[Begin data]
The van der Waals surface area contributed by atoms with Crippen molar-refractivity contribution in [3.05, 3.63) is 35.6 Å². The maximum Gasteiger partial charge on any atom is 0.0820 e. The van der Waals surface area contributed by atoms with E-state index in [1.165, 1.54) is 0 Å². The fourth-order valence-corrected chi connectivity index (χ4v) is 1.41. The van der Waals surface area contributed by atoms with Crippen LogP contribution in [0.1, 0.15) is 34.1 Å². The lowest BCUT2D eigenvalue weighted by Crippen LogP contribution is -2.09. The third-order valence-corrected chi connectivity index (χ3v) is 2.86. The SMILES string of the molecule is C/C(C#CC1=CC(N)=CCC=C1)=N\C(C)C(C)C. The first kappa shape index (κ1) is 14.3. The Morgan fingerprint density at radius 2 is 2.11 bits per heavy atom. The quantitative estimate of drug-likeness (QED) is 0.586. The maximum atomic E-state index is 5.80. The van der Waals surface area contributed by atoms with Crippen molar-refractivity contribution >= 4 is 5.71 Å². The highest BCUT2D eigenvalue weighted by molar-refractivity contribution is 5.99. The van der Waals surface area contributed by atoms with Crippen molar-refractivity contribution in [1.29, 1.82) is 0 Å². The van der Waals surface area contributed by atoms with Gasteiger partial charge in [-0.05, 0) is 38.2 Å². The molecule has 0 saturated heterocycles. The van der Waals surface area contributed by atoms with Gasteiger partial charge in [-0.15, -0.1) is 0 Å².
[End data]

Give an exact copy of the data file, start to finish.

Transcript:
The van der Waals surface area contributed by atoms with Crippen molar-refractivity contribution in [3.05, 3.63) is 35.6 Å². The maximum Gasteiger partial charge on any atom is 0.0820 e. The van der Waals surface area contributed by atoms with E-state index in [1.165, 1.54) is 0 Å². The fourth-order valence-corrected chi connectivity index (χ4v) is 1.41. The van der Waals surface area contributed by atoms with Crippen LogP contribution in [0.1, 0.15) is 34.1 Å². The lowest BCUT2D eigenvalue weighted by Crippen LogP contribution is -2.09. The third-order valence-corrected chi connectivity index (χ3v) is 2.86. The SMILES string of the molecule is C/C(C#CC1=CC(N)=CCC=C1)=N\C(C)C(C)C. The first kappa shape index (κ1) is 14.3. The Morgan fingerprint density at radius 2 is 2.11 bits per heavy atom. The quantitative estimate of drug-likeness (QED) is 0.586. The maximum atomic E-state index is 5.80. The van der Waals surface area contributed by atoms with Crippen molar-refractivity contribution >= 4 is 5.71 Å². The highest BCUT2D eigenvalue weighted by molar-refractivity contribution is 5.99. The van der Waals surface area contributed by atoms with Crippen molar-refractivity contribution in [1.29, 1.82) is 0 Å². The van der Waals surface area contributed by atoms with Gasteiger partial charge in [-0.05, 0) is 38.2 Å². The molecule has 0 saturated heterocycles. The van der Waals surface area contributed by atoms with Gasteiger partial charge in [-0.15, -0.1) is 0 Å².